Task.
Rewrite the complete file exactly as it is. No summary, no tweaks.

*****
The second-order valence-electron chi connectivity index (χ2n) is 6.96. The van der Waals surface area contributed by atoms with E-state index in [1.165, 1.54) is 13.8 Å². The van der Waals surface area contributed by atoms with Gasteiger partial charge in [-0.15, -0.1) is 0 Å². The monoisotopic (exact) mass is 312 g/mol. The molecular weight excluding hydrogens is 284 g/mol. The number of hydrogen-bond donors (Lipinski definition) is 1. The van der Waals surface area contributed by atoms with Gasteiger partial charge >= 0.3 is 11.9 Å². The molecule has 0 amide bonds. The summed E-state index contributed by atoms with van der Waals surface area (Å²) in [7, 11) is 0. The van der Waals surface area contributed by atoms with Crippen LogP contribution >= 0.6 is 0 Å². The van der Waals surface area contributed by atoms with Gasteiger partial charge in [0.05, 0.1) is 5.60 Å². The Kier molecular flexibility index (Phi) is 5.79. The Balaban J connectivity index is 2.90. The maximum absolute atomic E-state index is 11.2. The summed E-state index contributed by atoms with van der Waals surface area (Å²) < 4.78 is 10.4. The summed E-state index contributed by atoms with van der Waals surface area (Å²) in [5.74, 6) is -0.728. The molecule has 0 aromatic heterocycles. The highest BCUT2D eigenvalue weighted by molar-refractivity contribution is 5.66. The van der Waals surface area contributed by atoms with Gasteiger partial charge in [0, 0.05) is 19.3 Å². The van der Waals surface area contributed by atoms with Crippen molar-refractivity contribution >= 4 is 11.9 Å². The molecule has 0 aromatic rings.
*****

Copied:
The second-order valence-electron chi connectivity index (χ2n) is 6.96. The van der Waals surface area contributed by atoms with E-state index in [1.165, 1.54) is 13.8 Å². The van der Waals surface area contributed by atoms with Gasteiger partial charge in [-0.15, -0.1) is 0 Å². The monoisotopic (exact) mass is 312 g/mol. The molecular weight excluding hydrogens is 284 g/mol. The number of hydrogen-bond donors (Lipinski definition) is 1. The van der Waals surface area contributed by atoms with Gasteiger partial charge >= 0.3 is 11.9 Å². The molecule has 0 amide bonds. The summed E-state index contributed by atoms with van der Waals surface area (Å²) in [7, 11) is 0. The van der Waals surface area contributed by atoms with Crippen LogP contribution >= 0.6 is 0 Å². The van der Waals surface area contributed by atoms with Gasteiger partial charge in [0.05, 0.1) is 5.60 Å². The Kier molecular flexibility index (Phi) is 5.79. The Balaban J connectivity index is 2.90. The maximum absolute atomic E-state index is 11.2. The summed E-state index contributed by atoms with van der Waals surface area (Å²) < 4.78 is 10.4. The summed E-state index contributed by atoms with van der Waals surface area (Å²) in [5.74, 6) is -0.728. The molecule has 0 aromatic heterocycles. The highest BCUT2D eigenvalue weighted by molar-refractivity contribution is 5.66. The van der Waals surface area contributed by atoms with Gasteiger partial charge in [0, 0.05) is 19.3 Å². The van der Waals surface area contributed by atoms with Crippen molar-refractivity contribution >= 4 is 11.9 Å². The molecule has 0 aromatic rings.